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Meal Pattern Minute: Medical Statements with Soy Milk

March 17, 2023

Soy milk is an alternative milk that may be part of a reimbursable meal in the Child and Adult Care Food Program. However, many CACFP operators want to know if additional documentation is required to serve soy milk. Do you need a medical statement signed by a licensed health care professional or will a parent letter do the trick? 

Tune in and listen to our nutrition education specialist, Isabel Ramos-Lebron, MS, RDN, LD, where she will explain how soy milk could be part of a CACFP reimbursable meal and/or snack.  

Want more information on soy milk, we have got you covered! Check out all the resources found on USDA and National CACFP Sponsors Association to help you decided if soy milk will be part of your CACFP meal/snack offerings. 

  • Crediting Fluid Milk Tip Sheet
    • Milk substitutes must be nutritionally equivalent to milk and provide specific levels of calcium, protein, vitamins A and D, magnesium, phosphorus, potassium, riboflavin, and vitamin B-12 and must be consistent with State and local standards.
    • Nondairy beverages offered as fluid milk substitutes may also be offered in Child Nutrition Programs. However, they must be nutritionally equivalent to fluid milk and provide certain amounts of specific nutrients (except for Summer Food Service Program).
    • If a milk substitute is desired for a child, the parent/guardian must request the substitute in writing, and the milk substitute must be nutritionally equivalent to milk, except for SFSP.
  • Fluid Milk Section of the Crediting Handbook for the CACFP
    • For children or adults who cannot consume fluid milk, or who do not wish to consume milk for religious or ethical reasons, non-dairy beverages may be served in place of fluid milk. Non-dairy beverages must be nutritionally equivalent to cow’s milk and meet the nutritional standards identified in the table to the right. Non-dairy beverages served to children 1 through 5 years old must be unflavored due to the higher sugar content of flavored varieties.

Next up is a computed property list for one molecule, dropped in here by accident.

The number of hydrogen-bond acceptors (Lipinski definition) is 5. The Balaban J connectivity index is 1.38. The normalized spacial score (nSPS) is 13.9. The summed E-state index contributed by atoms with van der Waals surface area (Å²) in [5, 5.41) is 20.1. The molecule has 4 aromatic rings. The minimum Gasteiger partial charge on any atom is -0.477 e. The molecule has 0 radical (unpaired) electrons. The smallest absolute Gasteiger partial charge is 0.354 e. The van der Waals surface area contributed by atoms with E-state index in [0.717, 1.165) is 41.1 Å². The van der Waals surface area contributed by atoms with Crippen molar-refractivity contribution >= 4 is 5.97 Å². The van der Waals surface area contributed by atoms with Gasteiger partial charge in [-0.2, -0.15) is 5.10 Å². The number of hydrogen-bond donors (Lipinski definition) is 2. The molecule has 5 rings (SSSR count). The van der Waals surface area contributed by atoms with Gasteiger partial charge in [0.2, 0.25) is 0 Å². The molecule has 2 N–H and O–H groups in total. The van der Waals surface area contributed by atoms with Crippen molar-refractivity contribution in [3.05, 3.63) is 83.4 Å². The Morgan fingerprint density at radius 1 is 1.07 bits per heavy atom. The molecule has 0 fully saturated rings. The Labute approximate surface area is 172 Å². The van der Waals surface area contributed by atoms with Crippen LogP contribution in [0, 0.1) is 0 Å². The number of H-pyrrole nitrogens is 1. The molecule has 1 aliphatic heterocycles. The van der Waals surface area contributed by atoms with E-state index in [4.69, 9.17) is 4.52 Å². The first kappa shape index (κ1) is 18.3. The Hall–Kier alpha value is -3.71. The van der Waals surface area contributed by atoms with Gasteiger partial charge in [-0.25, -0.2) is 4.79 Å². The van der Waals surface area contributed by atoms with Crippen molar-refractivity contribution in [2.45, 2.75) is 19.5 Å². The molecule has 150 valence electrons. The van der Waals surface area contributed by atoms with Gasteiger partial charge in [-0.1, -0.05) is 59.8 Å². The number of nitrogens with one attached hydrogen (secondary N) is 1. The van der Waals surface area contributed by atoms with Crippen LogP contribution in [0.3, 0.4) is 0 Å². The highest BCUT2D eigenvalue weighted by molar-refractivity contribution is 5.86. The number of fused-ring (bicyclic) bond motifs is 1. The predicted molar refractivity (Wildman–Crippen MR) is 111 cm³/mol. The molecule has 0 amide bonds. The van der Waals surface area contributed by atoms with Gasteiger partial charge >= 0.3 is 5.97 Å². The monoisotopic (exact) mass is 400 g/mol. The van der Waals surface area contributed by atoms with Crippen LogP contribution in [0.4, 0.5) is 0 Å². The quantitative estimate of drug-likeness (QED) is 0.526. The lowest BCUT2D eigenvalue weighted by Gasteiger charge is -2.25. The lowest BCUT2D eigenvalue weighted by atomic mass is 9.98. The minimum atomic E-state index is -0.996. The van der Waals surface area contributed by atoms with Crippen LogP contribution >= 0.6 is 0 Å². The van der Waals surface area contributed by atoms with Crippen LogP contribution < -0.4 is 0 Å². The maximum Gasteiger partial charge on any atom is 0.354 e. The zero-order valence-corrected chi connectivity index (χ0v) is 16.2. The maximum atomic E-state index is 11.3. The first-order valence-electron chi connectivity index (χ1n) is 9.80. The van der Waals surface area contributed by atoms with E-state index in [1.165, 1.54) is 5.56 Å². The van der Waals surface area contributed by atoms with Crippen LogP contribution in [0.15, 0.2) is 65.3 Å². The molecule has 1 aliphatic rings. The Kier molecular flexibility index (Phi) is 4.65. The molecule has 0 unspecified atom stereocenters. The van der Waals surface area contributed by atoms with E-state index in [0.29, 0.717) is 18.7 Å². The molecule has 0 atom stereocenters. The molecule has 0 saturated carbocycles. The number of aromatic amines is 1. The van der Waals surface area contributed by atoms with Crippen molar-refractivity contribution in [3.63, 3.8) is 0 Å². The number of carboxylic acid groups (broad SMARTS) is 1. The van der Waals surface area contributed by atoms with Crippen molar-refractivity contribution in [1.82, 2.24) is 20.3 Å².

• Children or adults who do not consume milk for religious or ethical reasons may be served a non-dairy beverage that is nutritionally equivalent to cow’s milk. A parent, guardian, adult participant, or a person on behalf of the adult participant must provide a written request for the non-dairy beverage substitute. For example, if a parent has a child who follows a vegan diet, the parent must submit a written request to the child’s center or day care home asking that a soy beverage (commonly known as soy milk) be served in place of cow’s milk. A medical statement is not required.
    • A medical statement is required when, due to a disability, a program participant requests a non-dairy substitution that does not meet the nutritional standards of cow’s milk as described in the above chart.
  • Milk in the CACFP
    • Are soy beverages creditable? Some fortified soy beverages may be creditable and served in the CACFP when the parent has submitted a written request and the soy beverage is nutritionally equivalent to cow’s milk. 
  • NCA Members can also download Substituting Milk in the CACFP for practical information when serving fluid milk and helps answer some common questions on not only soy milk but other milk alternatives.

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